What happens when your offense can't penetrate a New Orleans Hornets zone defense and you shoot up jumpers with reckless abandon? You turn the joys of defeating a tough Miami Heat team three days ago into the agony of an epic defeat.
Chris Paul added 16 points and eight assists and David West and Marco Belinelli poured in 15 each in the Hornets' 100-59 demolition of the Atlanta Hawks on Friday night at Philips Arena.
"We just came out and laid an egg," Hawks sixth man Jamal Crawford admitted. "Unfortunately, teams go through situations like that over the course of an 82-game season. You just hate to have it happen to you."
Crawford had 14 and Josh Smith added 13 for the Hawks, who set an Atlanta franchise with their poor offensive performance. That's right folks, in the 43 seasons here in the ATL including this one, this Atlanta team had never been held under 60 points. The previous mark was 63 in the Hawks' 10 point loss to the Cleveland Cavaliers on Nov. 19, 1996.
Then tonight happened.
- The Hawks shot 29-percent from the field. They took 20 3-point attempts, connecting on just four.
- Atlanta was outrebounded 55-32 as New Orleans dished 26 assists.
- The Hawks on the other hand made just 23 field goals and found the open man on 11 of them.
- The Hornets attacked the paint and went to the line 15 times in the first half. Atlanta had just five free throw attempts in the first 24 minutes.
It was a complete and utter domination by the team from the Big Easy that sure as heck didn't take it easy on the Hawks.
"Nobody wants to lose that way, especially at home," Hawks coach Larry Drew said. "That's very embarrassing to lose in that fashion."
Paul and the Hornets stung Atlanta by scoring 21 of the final 26 points in the second quarter to turn a one-point Atlanta lead to a 49-34 edge at the break. Sensing a lack of energy, Drew elected to start Jamal Crawford to begin the third quarter.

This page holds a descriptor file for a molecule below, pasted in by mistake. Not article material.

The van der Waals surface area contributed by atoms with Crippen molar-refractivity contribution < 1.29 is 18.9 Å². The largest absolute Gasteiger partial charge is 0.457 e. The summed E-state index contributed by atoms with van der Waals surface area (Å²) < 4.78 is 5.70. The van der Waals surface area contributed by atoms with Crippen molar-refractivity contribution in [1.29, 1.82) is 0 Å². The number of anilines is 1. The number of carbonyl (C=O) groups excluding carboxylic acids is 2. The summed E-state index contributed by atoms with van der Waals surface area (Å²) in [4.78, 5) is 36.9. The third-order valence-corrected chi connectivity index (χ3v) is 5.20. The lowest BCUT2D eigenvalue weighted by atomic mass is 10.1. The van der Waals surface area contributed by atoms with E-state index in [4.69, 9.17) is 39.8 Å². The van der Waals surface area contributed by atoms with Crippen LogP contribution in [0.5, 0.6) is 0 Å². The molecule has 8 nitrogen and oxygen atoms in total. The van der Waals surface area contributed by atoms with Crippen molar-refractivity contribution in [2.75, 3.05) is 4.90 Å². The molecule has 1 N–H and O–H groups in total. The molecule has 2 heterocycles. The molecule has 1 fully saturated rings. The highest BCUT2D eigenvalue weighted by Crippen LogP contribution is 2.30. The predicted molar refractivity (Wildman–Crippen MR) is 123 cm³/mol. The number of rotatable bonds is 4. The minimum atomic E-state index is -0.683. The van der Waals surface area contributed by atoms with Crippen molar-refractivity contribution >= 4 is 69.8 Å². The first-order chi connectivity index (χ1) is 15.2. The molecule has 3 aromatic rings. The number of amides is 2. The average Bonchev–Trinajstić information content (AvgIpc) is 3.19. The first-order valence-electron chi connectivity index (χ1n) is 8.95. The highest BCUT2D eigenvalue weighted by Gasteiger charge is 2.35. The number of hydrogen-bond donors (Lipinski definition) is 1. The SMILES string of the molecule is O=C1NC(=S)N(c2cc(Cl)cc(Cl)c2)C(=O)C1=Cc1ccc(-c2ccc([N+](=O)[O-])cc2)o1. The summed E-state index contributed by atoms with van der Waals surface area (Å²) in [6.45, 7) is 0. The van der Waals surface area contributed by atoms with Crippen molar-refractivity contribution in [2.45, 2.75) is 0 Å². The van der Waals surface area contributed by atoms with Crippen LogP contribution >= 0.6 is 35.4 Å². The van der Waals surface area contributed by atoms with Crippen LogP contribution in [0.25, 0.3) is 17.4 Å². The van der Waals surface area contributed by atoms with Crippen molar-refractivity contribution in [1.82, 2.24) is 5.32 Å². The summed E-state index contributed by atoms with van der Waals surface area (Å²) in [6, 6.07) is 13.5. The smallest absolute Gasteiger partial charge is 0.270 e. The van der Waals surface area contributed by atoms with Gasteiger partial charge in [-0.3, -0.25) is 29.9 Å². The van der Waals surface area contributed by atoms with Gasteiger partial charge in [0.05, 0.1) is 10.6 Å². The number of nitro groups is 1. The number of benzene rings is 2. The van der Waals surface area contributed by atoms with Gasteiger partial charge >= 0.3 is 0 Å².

The change did no good as New Orleans opened the third with a 17-2 run to take a 66-36 lead on a pair of free throws with 6:08 left in the frame. Atlanta couldn't buy a bucket. They had just three field goals and seven points in 12-plus minutes of basketball.
This one was over.
The only one in uniform fortunate to not be around at the end of it was center Jason Collins, who was ejected for a flagrant-2 foul on West early in the third quarter. He didn't get to hear the chorus of boos that rained down on the home team by the few fans left at the Bulb at the end of it.
"You can't explain it," Smith said of the loss. "You have games like this. I think Chris Paul is a very smart point guard. He dissected our defense. It's kind of disappointing. We played our hearts out against Miami. We came here and (New Orleans) did a good job against us."
The Hornets cruised to a 43 point lead in the fourth as Atlanta's bench couldn't score either. The Hawks briefly flirted with beating the all-time franchise mark of 57 points in a game before Jordan Crawford nailed a 3-pointer with 32 seconds left for Atlanta's final points.
Instead, the Hawks were on the receiving end of the sixth worst loss in Atlanta history and their worst loss since a 46 point setback in a 113-67 defeat at the hands of the Los Angeles Lakers on Jan. 9, 2004.
Atlanta's worst margin of defeat was 47 points against the Philadelphia 76ers with a 132-85 beatdown in the City of Brotherly Love on Dec. 8, 1982.
Of course, there's no rest for the weary Hawks, who immediately headed north to Charlotte for a Saturday night matchup against the division rival Charlotte Bobcats.
If there's any silver lining for Atlanta, it's that they get to play the next day.
"That's the good thing about it," Atlanta forward Joe Johnson said. "After such an embarrassing game tonight, we right back tomorrow. I expect the result to be a lot different."
Al Horford sat this one out with a sprained right ankle and may also miss Saturday's game in the Queen City. Marvin Williams also missed this one with a back injury. While you can certainly point the finger at the injury bug in a close one, any excuses that Atlanta lost this one because those guys were out are about as realistic as expecting tween pop star Justin Bieber to come into a basketball arena, get shown on the scoreboard and get a standing ovation.
(Yes, folks the Bieb was at Philips Arena to witness Atlanta's epic loss. He was greeted with a smattering of boos, too.)
Trevor Ariza was a late scratch with right ankle tendinits for the Hornets, who have won seven straight games.